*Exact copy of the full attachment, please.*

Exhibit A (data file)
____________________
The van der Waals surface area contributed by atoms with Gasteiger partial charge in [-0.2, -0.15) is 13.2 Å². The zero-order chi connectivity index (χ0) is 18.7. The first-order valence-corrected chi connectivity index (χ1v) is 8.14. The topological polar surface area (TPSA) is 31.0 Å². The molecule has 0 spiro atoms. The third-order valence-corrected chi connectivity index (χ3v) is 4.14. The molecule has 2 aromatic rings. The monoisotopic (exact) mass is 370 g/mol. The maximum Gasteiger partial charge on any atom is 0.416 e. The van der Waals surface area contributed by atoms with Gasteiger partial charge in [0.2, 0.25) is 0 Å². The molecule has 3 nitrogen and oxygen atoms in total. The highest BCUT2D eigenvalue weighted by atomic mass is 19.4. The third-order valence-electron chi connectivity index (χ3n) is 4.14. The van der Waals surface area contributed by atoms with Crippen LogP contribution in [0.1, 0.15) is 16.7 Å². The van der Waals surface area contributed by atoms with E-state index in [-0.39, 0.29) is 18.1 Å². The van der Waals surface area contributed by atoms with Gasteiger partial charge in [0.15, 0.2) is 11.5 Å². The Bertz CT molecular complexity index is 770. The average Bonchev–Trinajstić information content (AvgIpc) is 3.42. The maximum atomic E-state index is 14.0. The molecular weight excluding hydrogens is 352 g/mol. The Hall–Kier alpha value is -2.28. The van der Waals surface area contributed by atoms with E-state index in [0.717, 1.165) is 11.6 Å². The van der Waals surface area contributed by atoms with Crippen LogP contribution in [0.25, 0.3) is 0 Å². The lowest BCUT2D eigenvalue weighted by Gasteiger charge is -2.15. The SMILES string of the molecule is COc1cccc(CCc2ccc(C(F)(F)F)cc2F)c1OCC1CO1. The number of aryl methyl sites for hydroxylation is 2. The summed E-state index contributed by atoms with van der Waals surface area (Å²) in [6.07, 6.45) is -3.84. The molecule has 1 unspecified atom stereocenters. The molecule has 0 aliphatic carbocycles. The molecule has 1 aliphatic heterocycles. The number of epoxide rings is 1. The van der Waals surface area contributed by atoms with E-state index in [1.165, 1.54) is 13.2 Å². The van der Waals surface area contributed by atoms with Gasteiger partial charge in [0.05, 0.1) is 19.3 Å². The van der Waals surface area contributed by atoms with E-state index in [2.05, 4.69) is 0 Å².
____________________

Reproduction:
The van der Waals surface area contributed by atoms with Gasteiger partial charge in [-0.2, -0.15) is 13.2 Å². The zero-order chi connectivity index (χ0) is 18.7. The first-order valence-corrected chi connectivity index (χ1v) is 8.14. The topological polar surface area (TPSA) is 31.0 Å². The molecule has 0 spiro atoms. The third-order valence-corrected chi connectivity index (χ3v) is 4.14. The molecule has 2 aromatic rings. The monoisotopic (exact) mass is 370 g/mol. The maximum Gasteiger partial charge on any atom is 0.416 e. The van der Waals surface area contributed by atoms with Gasteiger partial charge in [0.2, 0.25) is 0 Å². The molecule has 3 nitrogen and oxygen atoms in total. The highest BCUT2D eigenvalue weighted by atomic mass is 19.4. The third-order valence-electron chi connectivity index (χ3n) is 4.14. The van der Waals surface area contributed by atoms with Crippen LogP contribution in [0.1, 0.15) is 16.7 Å². The van der Waals surface area contributed by atoms with E-state index in [-0.39, 0.29) is 18.1 Å². The van der Waals surface area contributed by atoms with Gasteiger partial charge in [0.15, 0.2) is 11.5 Å². The Bertz CT molecular complexity index is 770. The average Bonchev–Trinajstić information content (AvgIpc) is 3.42. The maximum atomic E-state index is 14.0. The molecular weight excluding hydrogens is 352 g/mol. The Hall–Kier alpha value is -2.28. The van der Waals surface area contributed by atoms with E-state index in [0.717, 1.165) is 11.6 Å². The van der Waals surface area contributed by atoms with Crippen LogP contribution in [0.25, 0.3) is 0 Å². The lowest BCUT2D eigenvalue weighted by Gasteiger charge is -2.15. The SMILES string of the molecule is COc1cccc(CCc2ccc(C(F)(F)F)cc2F)c1OCC1CO1. The number of aryl methyl sites for hydroxylation is 2. The summed E-state index contributed by atoms with van der Waals surface area (Å²) in [6.07, 6.45) is -3.84. The molecule has 1 unspecified atom stereocenters. The molecule has 0 aliphatic carbocycles. The molecule has 1 aliphatic heterocycles. The number of epoxide rings is 1. The van der Waals surface area contributed by atoms with E-state index in [1.165, 1.54) is 13.2 Å². The van der Waals surface area contributed by atoms with Gasteiger partial charge in [0.05, 0.1) is 19.3 Å². The van der Waals surface area contributed by atoms with E-state index in [2.05, 4.69) is 0 Å².